painting with light $

I've had a few questions as to how I did my earth hour photos on Saturday so I thought I would share my setup and some tips. I'm more than happy to share.

The technique is called "painting with light" and it involves using a tripod (or hard surface), long exposures and a light source like a flashlight, sparkler or glow stick. I couldn't find my tripod mount so I set the camera on my tv stand instead. I had my daughter stand in the middle of the room in the dark with the flashlight. Focusing was hard because I couldn't get behind my camera to see through the viewfinder and other than a little bit of light coming from candles placed in other parts of the room, the room was pitch black. (It was Earth Hour, so I couldn't cheat and turn on the light to lock the focus.) Anyway, without further ado, here's how you do it:

1. Get your light source ready whether it's a flashlight, sparkler, glow stick, etc.

2. Set up your tripod or put your camera on a hard, steady surface.

3. If you are the shooter and the subject or are involved in the light painting, use your camera timer.

4. Flip your camera to shutter priority mode (Tv mode on Canon cameras) and set it to a long exposure. 5 seconds is perfect for something like this (done with a flashlight):

10 seconds works for something like this (also done with a flashlight):

or this (done with a sparkler):

and 10-15 seconds works great for this (Please note this is two images put together in Photoshop. I did 'earth' in one shot and 'hour' in another. Both words were made with a flashlight):

5. Lock your focus on your subject. Click the shutter and either get your subject to start "painting" with their light source or run like hell to get into position while the timer flashes. I found the timer mode easiest and suspect it works even better with a subject as they know the second that light on the timer holds steady they need to get ready.

6. Start painting your design, keeping the following thing in mind - the camera is going to capture light everywhere it sees it and the longer you hold the light source in one spot, the brighter that spot gets and it creates a burn spot. If you are going to be painting something and want to avoid tails on your art, cover it with your hand to kill the light (obviously this doesn't work for sparklers), or hold it in one spot. If you find it burns too much, you can try again with a shorter exposure once you get a feel for how long it takes you to create your design. Also remember that if you are using a flashlight, the lines are wider where there is more light. In the case of the heart above, the thicker lines mean more light was hitting the camera. The thinner lines are where the flashlight is pointed on an angle away from the camera.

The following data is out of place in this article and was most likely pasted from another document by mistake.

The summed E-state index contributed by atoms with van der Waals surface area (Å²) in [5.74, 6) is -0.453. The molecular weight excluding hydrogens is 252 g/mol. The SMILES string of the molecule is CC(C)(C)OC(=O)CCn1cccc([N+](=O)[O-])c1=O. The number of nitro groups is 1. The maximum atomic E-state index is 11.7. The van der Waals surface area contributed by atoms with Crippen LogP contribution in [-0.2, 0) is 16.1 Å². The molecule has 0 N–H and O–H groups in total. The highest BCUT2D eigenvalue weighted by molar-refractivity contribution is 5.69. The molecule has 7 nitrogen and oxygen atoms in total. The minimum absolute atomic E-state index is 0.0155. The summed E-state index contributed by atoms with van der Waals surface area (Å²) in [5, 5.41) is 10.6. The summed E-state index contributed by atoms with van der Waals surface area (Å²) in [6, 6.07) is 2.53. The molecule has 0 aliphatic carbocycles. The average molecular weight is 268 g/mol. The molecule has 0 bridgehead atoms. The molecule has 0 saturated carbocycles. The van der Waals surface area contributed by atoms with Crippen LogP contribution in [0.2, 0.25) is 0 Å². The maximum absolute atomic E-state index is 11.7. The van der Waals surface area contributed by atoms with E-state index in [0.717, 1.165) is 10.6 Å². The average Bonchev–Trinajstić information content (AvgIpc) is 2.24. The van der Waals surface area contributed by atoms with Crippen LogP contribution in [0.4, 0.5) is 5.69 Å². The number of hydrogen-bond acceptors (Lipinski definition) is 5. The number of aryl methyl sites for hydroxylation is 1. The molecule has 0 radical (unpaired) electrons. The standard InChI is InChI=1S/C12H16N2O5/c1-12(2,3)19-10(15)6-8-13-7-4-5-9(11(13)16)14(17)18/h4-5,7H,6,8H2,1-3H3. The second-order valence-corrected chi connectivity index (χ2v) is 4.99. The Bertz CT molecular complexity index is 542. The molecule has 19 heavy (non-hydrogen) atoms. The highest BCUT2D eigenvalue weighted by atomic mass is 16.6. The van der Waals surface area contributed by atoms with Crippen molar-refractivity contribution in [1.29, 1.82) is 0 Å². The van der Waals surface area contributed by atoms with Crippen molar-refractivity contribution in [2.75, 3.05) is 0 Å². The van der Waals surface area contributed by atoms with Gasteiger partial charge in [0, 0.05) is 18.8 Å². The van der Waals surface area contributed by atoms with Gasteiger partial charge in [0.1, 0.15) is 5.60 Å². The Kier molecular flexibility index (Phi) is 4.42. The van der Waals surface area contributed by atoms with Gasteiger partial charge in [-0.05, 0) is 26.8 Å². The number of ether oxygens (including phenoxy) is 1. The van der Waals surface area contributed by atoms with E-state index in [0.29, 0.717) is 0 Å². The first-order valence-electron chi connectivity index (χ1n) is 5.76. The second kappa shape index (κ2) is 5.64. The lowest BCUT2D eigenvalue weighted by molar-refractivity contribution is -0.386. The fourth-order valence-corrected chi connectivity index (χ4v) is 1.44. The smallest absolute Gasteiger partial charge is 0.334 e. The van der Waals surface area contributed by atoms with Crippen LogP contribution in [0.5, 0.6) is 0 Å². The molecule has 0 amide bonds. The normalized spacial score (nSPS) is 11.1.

7. Have fun and experiment. In most cases we jumped out of the way so we wouldn't be caught in the shot, but there are a million other different ways you can do it. You could shine the flashlight on your face so you appear in the shot. You could set your on camera flash to rear curtain which means that the flash fires at the end of the exposure (instead of the beginning which is the way it usually works) and illuminate your subject using the flash and get something like this:

(I did this last summer and it was so much fun. Details here and here.)

This shot has some ambient light in the mix. The other shots used a small aperture of f22 but this one was shot with the same shutter speeds as the others, but the aperture was wide open at f2.8, letting candle light from the dining room into the picture.

The timing of this post is perfect because it coincides with the new Photojojo newsletter that just came out today. Check out their very cool idea for painting with light. I hope this is helpful! Please don't hesitate to leave me a comment if you have any questions!


Debra said…
These are great! I've wanted to try this, but wasn't sure how to go about it, so thanks for the instructions! Very cool!
Jennifer said…
You're very welcome Debra! Good luck! I can't wait to see what you come up with!